The speaker in the poem waits for the things of the world, the wind, the water, to open the silence, the negative space, to make the silence readable; to give the speaker in the poem the instructions about how to show love, how to return love given unselfishly: how to be in a state of love, a union of reciprocal loving action. The speaker does not ask for the silence to break, the speaker waits... patiently if somewhat fearfully... to be informed.

This is not a happy or jubilant poem either. It is quiet. There is a tinge of anxiousness. Of wanting to demonstrate connection, all the while being held, rapt in the knowledge that to want too much, to intrude into the silence and destroy it, somehow would change the nature of the love, of the moment of the realization of love, and the potential for communication through it.

My work as a coach inevitably concerns love. It concerns how to help others connect lovingly with others, and at the same time preserve autonomy, in a space of love with themselves. To preserve self while satisfying the deep undying craving for the mysterious and necessary connection to others in all forms and arrangements: with a lover, with a child, with a parent, with a family, with a community or work group.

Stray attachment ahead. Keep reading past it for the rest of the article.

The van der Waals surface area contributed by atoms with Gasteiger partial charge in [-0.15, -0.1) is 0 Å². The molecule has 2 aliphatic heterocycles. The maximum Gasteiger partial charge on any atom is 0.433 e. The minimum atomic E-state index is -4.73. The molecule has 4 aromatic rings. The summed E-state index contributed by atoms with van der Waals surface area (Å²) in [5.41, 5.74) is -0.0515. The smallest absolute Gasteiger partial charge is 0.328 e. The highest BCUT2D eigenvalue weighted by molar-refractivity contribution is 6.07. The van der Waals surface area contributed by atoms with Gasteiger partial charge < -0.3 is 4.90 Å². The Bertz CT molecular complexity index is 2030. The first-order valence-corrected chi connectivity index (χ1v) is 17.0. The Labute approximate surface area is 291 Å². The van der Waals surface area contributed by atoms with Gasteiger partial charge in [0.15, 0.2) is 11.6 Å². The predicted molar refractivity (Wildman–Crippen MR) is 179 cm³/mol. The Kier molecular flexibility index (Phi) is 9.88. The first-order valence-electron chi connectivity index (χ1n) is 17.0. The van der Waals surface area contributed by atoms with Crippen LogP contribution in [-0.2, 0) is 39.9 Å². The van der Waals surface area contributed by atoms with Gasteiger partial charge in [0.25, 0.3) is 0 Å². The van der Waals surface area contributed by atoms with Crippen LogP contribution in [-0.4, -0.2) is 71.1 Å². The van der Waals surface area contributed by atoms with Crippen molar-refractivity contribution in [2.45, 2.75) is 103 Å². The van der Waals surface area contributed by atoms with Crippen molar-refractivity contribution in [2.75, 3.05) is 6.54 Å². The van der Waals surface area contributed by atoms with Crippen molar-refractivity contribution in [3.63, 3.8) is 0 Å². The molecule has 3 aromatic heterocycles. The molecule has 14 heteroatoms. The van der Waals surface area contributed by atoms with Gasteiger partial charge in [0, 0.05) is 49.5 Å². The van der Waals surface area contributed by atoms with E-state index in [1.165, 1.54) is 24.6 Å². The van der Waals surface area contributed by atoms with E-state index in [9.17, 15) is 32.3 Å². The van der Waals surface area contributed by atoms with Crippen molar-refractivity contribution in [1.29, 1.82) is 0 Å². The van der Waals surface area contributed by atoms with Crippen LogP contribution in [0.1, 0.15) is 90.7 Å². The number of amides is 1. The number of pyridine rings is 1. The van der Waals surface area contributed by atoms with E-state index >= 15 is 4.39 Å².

We wish to find ways to make our lives meaningful, and we recognize, either consciously or indirectly, that the only way to accomplish that is to find connection, to love. To deny this fact creates war, in ourselves and, quite literally, in the world. To go to war in ourselves, against our innate urge to find the sweet and tidal balance between autonomy and connection, means creating illness. When a community does this, against itself or against other communities, the consequences are dire and deadly. They create the potential for obliteration.